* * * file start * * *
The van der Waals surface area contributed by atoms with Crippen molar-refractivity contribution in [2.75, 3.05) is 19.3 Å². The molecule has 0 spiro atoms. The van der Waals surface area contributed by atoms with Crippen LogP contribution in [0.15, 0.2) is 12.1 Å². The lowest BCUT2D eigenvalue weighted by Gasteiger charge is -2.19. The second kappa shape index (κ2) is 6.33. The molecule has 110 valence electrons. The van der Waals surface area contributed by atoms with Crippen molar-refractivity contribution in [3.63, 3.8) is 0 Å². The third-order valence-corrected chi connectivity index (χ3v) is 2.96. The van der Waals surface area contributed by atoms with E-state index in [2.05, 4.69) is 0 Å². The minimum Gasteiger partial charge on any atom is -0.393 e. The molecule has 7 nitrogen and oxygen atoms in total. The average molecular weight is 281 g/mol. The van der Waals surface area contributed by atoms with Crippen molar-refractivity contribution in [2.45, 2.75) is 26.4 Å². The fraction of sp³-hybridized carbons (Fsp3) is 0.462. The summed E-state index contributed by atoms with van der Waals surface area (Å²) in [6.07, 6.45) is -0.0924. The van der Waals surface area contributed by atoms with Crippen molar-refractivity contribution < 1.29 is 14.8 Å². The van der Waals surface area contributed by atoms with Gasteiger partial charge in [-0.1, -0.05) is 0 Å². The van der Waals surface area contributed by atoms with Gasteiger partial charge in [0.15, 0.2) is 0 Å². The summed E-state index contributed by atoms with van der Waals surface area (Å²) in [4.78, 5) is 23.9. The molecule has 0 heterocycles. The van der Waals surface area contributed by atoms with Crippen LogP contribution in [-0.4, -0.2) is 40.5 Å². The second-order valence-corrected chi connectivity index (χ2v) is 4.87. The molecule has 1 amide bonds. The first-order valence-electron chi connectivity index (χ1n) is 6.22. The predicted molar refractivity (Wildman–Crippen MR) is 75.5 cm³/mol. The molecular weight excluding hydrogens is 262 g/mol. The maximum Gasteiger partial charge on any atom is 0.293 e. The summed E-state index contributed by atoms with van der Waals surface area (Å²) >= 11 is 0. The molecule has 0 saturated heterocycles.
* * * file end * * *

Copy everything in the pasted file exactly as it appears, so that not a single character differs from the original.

The van der Waals surface area contributed by atoms with Crippen molar-refractivity contribution in [2.75, 3.05) is 19.3 Å². The molecule has 0 spiro atoms. The van der Waals surface area contributed by atoms with Crippen LogP contribution in [0.15, 0.2) is 12.1 Å². The lowest BCUT2D eigenvalue weighted by Gasteiger charge is -2.19. The second kappa shape index (κ2) is 6.33. The molecule has 110 valence electrons. The van der Waals surface area contributed by atoms with Crippen molar-refractivity contribution in [3.63, 3.8) is 0 Å². The third-order valence-corrected chi connectivity index (χ3v) is 2.96. The van der Waals surface area contributed by atoms with E-state index in [2.05, 4.69) is 0 Å². The minimum Gasteiger partial charge on any atom is -0.393 e. The molecule has 7 nitrogen and oxygen atoms in total. The average molecular weight is 281 g/mol. The van der Waals surface area contributed by atoms with Crippen molar-refractivity contribution in [2.45, 2.75) is 26.4 Å². The fraction of sp³-hybridized carbons (Fsp3) is 0.462. The summed E-state index contributed by atoms with van der Waals surface area (Å²) in [6.07, 6.45) is -0.0924. The van der Waals surface area contributed by atoms with Crippen molar-refractivity contribution < 1.29 is 14.8 Å². The van der Waals surface area contributed by atoms with Gasteiger partial charge in [-0.1, -0.05) is 0 Å². The van der Waals surface area contributed by atoms with Gasteiger partial charge in [0.15, 0.2) is 0 Å². The summed E-state index contributed by atoms with van der Waals surface area (Å²) in [4.78, 5) is 23.9. The molecule has 0 heterocycles. The van der Waals surface area contributed by atoms with Crippen LogP contribution in [-0.4, -0.2) is 40.5 Å². The second-order valence-corrected chi connectivity index (χ2v) is 4.87. The molecule has 1 amide bonds. The first-order valence-electron chi connectivity index (χ1n) is 6.22. The predicted molar refractivity (Wildman–Crippen MR) is 75.5 cm³/mol. The molecular weight excluding hydrogens is 262 g/mol. The maximum Gasteiger partial charge on any atom is 0.293 e. The summed E-state index contributed by atoms with van der Waals surface area (Å²) >= 11 is 0. The molecule has 0 saturated heterocycles.